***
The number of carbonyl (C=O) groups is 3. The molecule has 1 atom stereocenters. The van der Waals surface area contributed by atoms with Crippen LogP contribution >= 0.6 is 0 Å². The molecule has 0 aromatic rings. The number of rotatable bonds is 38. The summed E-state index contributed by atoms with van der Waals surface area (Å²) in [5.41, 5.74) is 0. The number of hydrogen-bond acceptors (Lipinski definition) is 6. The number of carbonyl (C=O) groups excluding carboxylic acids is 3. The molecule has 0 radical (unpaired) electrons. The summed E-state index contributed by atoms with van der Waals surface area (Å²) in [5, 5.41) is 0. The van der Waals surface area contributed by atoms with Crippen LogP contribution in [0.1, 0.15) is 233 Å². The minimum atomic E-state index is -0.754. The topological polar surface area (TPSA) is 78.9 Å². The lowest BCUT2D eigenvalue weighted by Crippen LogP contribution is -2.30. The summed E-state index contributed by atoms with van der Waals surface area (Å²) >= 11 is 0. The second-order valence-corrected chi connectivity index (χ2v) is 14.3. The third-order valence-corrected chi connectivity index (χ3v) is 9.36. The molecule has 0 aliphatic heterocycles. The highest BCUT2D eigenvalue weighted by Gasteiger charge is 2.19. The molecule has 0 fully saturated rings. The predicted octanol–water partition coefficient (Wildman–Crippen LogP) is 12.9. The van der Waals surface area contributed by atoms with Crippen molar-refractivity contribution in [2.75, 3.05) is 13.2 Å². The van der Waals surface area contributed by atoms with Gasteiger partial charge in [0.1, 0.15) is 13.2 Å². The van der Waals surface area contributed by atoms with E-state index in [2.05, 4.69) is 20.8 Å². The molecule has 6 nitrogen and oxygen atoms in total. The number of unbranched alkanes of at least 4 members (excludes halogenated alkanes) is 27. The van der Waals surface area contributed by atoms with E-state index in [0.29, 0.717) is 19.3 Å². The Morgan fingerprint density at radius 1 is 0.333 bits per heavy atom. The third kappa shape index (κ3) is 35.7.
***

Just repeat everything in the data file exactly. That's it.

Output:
The number of carbonyl (C=O) groups is 3. The molecule has 1 atom stereocenters. The van der Waals surface area contributed by atoms with Crippen LogP contribution >= 0.6 is 0 Å². The molecule has 0 aromatic rings. The number of rotatable bonds is 38. The summed E-state index contributed by atoms with van der Waals surface area (Å²) in [5.41, 5.74) is 0. The number of hydrogen-bond acceptors (Lipinski definition) is 6. The number of carbonyl (C=O) groups excluding carboxylic acids is 3. The molecule has 0 radical (unpaired) electrons. The summed E-state index contributed by atoms with van der Waals surface area (Å²) in [5, 5.41) is 0. The van der Waals surface area contributed by atoms with Crippen LogP contribution in [0.1, 0.15) is 233 Å². The minimum atomic E-state index is -0.754. The topological polar surface area (TPSA) is 78.9 Å². The lowest BCUT2D eigenvalue weighted by Crippen LogP contribution is -2.30. The summed E-state index contributed by atoms with van der Waals surface area (Å²) >= 11 is 0. The second-order valence-corrected chi connectivity index (χ2v) is 14.3. The third-order valence-corrected chi connectivity index (χ3v) is 9.36. The molecule has 0 aliphatic heterocycles. The highest BCUT2D eigenvalue weighted by Gasteiger charge is 2.19. The molecule has 0 fully saturated rings. The predicted octanol–water partition coefficient (Wildman–Crippen LogP) is 12.9. The van der Waals surface area contributed by atoms with Crippen molar-refractivity contribution in [2.75, 3.05) is 13.2 Å². The van der Waals surface area contributed by atoms with Gasteiger partial charge in [0.1, 0.15) is 13.2 Å². The van der Waals surface area contributed by atoms with E-state index in [2.05, 4.69) is 20.8 Å². The molecule has 6 nitrogen and oxygen atoms in total. The number of unbranched alkanes of at least 4 members (excludes halogenated alkanes) is 27. The van der Waals surface area contributed by atoms with E-state index in [0.29, 0.717) is 19.3 Å². The Morgan fingerprint density at radius 1 is 0.333 bits per heavy atom. The third kappa shape index (κ3) is 35.7.